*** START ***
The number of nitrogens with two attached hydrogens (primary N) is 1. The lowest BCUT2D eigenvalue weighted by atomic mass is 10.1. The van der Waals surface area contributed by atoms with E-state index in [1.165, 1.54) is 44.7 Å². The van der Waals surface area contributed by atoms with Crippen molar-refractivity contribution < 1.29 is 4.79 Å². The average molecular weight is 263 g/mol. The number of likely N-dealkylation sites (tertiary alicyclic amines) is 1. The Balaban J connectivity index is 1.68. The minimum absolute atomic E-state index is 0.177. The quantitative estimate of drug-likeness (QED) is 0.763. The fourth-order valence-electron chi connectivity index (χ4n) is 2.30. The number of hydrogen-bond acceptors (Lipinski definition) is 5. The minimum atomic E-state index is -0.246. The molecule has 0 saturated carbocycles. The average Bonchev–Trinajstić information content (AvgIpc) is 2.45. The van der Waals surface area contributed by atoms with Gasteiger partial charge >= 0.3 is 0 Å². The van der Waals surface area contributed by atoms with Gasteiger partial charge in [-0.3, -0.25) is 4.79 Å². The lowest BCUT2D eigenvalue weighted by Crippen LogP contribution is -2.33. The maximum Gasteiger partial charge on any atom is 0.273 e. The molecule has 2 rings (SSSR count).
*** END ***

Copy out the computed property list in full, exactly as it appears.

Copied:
The number of nitrogens with two attached hydrogens (primary N) is 1. The lowest BCUT2D eigenvalue weighted by atomic mass is 10.1. The van der Waals surface area contributed by atoms with E-state index in [1.165, 1.54) is 44.7 Å². The van der Waals surface area contributed by atoms with Crippen molar-refractivity contribution < 1.29 is 4.79 Å². The average molecular weight is 263 g/mol. The number of likely N-dealkylation sites (tertiary alicyclic amines) is 1. The Balaban J connectivity index is 1.68. The minimum absolute atomic E-state index is 0.177. The quantitative estimate of drug-likeness (QED) is 0.763. The fourth-order valence-electron chi connectivity index (χ4n) is 2.30. The number of hydrogen-bond acceptors (Lipinski definition) is 5. The minimum atomic E-state index is -0.246. The molecule has 0 saturated carbocycles. The average Bonchev–Trinajstić information content (AvgIpc) is 2.45. The van der Waals surface area contributed by atoms with Gasteiger partial charge >= 0.3 is 0 Å². The van der Waals surface area contributed by atoms with Gasteiger partial charge in [-0.3, -0.25) is 4.79 Å². The lowest BCUT2D eigenvalue weighted by Crippen LogP contribution is -2.33. The maximum Gasteiger partial charge on any atom is 0.273 e. The molecule has 2 rings (SSSR count).